Arduino hardware package for ATmega8, ATmega48, ATmega88, ATmega168, ATmega328 and ATmega328PB
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Latest commit 83d2fe7 Jul 22, 2018

README.md

MiniCore

Build Status MiniCore forum thread

An Arduino core for the ATmega328, ATmega168, ATmega88, ATmega48 and ATmega8, all running a custom version of Optiboot for increased functionality. This core requires at least Arduino IDE v1.6.2, where v1.8.5+ is recommended.
This core gives you two extra IO pins if you're using the internal oscillator! PB6 and PB7 is mapped to Arduino pin 20 and 21.
If you're into "generic" AVR programming, I'm happy to tell you that all relevant keywords are being highlighted by the IDE through a separate keywords file. Make sure to test the example files (File > Examples > AVR C code examples). Try writing a register name, DDRB for instance, and see for yourself!

Table of contents

Supported microcontrollers:

  • ATmega8
  • ATmega48
  • ATmega88
  • ATmega168
  • ATmega328

* All variants (A, P, PA and PB)

Can't decide what microcontroller to choose? Have a look at the specification table below:

ATmega328 ATmega168 ATmega88 ATmega48 ATmega8
Flash 32kB 16kB 8kB 4kB 8kB
RAM 2kB 1kB 1kB 512B 1kB
EEPROM 1kB 512B 512B 256B 512B
PWM pins 6/9* 6 6 6 3

* ATmega328PB has 9 PWM pins

Why add Arduino support for these microcontrollers?

  • They are all Arduino UNO compatible (drop-in replacement)
  • They're extremely popular and used in almost every Arduino project out there
  • They're cheap (some can be bought for less than a dollar at AliExpress and Ebay)
  • They come in both DIP, TQFP and QFN packages
  • You can now choose the suited microcontroller for your project. No need to go for overkill!

Supported clock frequencies

  • 16 MHz external oscillator (default)
  • 20 MHz external oscillator
  • 18.432 MHz external oscillator *
  • 12 MHz external oscillator
  • 8 MHz external oscillator
  • 8 MHz internal oscillator **
  • 1 MHz internal oscillator

Select your microcontroller in the boards menu, then select the clock frequency. You'll have to hit "Burn bootloader" in order to set the correct fuses and upload the correct bootloader.
Make sure you connect an ISP programmer, and select the correct one in the "Programmers" menu. For time critical operations an external oscillator is recommended.

* When using the 18.432 MHz option (or any frequency by which 64 cannot be divided evenly), micros() is 4-5 times slower (~110 clocks). It reports the time at the point when it was called, not the end. This clock frequency is not recommended if your application relies on accurate timing, but is superb for UART communication. Millis() is not affected, only micros() and delay(). Micros() executes equally fast at all clock speeds, but returns wrong values with anything that 64 doesn't divide evenly by.

** There might be some issues related to the internal oscillator. It's factory calibrated, but may be a little "off" depending on the calibration, ambient temperature and operating voltage. If uploading failes while using the 8 MHz internal oscillator you have three options:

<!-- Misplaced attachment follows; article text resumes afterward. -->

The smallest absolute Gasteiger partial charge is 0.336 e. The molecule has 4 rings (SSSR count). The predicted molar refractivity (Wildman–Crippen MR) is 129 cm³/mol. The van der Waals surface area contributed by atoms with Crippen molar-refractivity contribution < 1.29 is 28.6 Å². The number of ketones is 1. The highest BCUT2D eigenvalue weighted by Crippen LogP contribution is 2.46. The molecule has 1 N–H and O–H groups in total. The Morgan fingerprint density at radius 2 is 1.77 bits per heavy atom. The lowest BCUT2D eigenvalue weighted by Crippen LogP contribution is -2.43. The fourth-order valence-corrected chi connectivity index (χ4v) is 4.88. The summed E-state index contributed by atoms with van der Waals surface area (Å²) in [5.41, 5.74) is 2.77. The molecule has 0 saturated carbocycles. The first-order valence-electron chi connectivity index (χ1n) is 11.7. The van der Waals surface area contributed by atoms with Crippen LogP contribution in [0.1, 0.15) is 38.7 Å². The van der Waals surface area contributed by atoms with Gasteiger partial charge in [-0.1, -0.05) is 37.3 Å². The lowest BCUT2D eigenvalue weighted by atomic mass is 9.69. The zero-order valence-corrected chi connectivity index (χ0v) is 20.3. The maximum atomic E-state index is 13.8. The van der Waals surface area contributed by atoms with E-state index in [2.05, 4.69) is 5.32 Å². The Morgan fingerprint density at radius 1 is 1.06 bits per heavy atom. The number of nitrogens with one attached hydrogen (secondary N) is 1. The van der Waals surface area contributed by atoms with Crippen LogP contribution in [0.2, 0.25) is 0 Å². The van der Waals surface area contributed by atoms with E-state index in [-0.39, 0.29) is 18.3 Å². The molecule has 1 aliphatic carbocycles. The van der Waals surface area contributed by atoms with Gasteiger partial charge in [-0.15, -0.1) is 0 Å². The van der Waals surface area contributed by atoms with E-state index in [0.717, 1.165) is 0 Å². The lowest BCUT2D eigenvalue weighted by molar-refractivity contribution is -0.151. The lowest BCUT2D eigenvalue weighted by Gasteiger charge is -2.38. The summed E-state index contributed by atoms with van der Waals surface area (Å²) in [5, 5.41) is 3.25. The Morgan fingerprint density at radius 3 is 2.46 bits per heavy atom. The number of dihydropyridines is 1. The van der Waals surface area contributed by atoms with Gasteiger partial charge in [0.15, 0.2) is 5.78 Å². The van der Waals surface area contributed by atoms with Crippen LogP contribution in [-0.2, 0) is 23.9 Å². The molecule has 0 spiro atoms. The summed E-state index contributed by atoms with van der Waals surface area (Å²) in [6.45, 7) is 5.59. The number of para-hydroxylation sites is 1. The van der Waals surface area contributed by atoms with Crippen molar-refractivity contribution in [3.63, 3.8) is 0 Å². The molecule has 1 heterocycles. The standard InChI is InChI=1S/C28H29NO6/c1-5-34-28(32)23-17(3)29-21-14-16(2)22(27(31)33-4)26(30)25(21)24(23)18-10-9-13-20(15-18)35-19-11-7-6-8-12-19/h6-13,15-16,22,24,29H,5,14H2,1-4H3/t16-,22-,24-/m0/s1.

• Edit the baudrate line in the boards.txt file, and choose either 115200, 57600, 38400 or 19200 baud.
  • Upload the code using a programmer (USBasp, USBtinyISP etc.) or skip the bootloader by holding down the shift key while clicking the "Upload" button
  • Use the 1 MHz option instead

Bootloader option

If your application doesn't need or require a bootloader for uploading code, you can choose to disable this. This free 512 bytes of the flash memory, which is significant if you're working with a small microcontroller such as ATmega8 or ATmega88.

Note that you need to select Bootloader: "No" and actually hit Burn bootloader in order to set the correct fuse bits. Now you're no longer able to upload using serial, until you select Bootloader: "Yes" and burn the bootloader again.

BOD option

Brown out detection, or BOD for short lets the microcontroller sense the input voltage and shut down if the voltage goes below the brown out setting. To change the BOD settings you'll have to connect an ISP programmer and hit "Burn bootloader". Below is a table that shows the available BOD options:

ATmega328 ATmega168 ATmega88 ATmega48 ATmega8
4.3v 4.3v 4.3v 4.3v 4.0v
2.7v 2.7v 2.7v 2.7v 2.7v
1.8v 1.8v 1.8v 1.8v -
Disabled Disabled Disabled Disabled Disabled

Link time optimization / LTO

After Arduino IDE 1.6.11 where released, There have been support for link time optimization or LTO for short. The LTO optimizes the code at link time, making the code (often) significantly smaller without making it "slower". In Arduino IDE 1.6.11 and newer LTO is enabled by default. I've chosen to disable this by default to make sure the core keep its backwards compatibility. Enabling LTO in IDE 1.6.10 or older will return an error. I encourage you to try the new LTO option and see how much smaller your code gets! Note that you don't need to hit "Burn Bootloader" in order to enable LTO. Simply enable it in the "Tools" menu, and your code is ready for compilation. If you want to read more about LTO and GCC flags in general, head over to the GNU GCC website!

Programmers

MiniCore does not adds its own copies of all the standard programmers to the "Programmer" menu. Just select one of the stock programmers in the "Programmers" menu, and you're ready to "Burn Bootloader" or "Upload Using Programmer".

Select your microcontroller in the boards menu, then select the clock frequency. You'll have to hit "Burn bootloader" in order to set the correct fuses and upload the correct bootloader.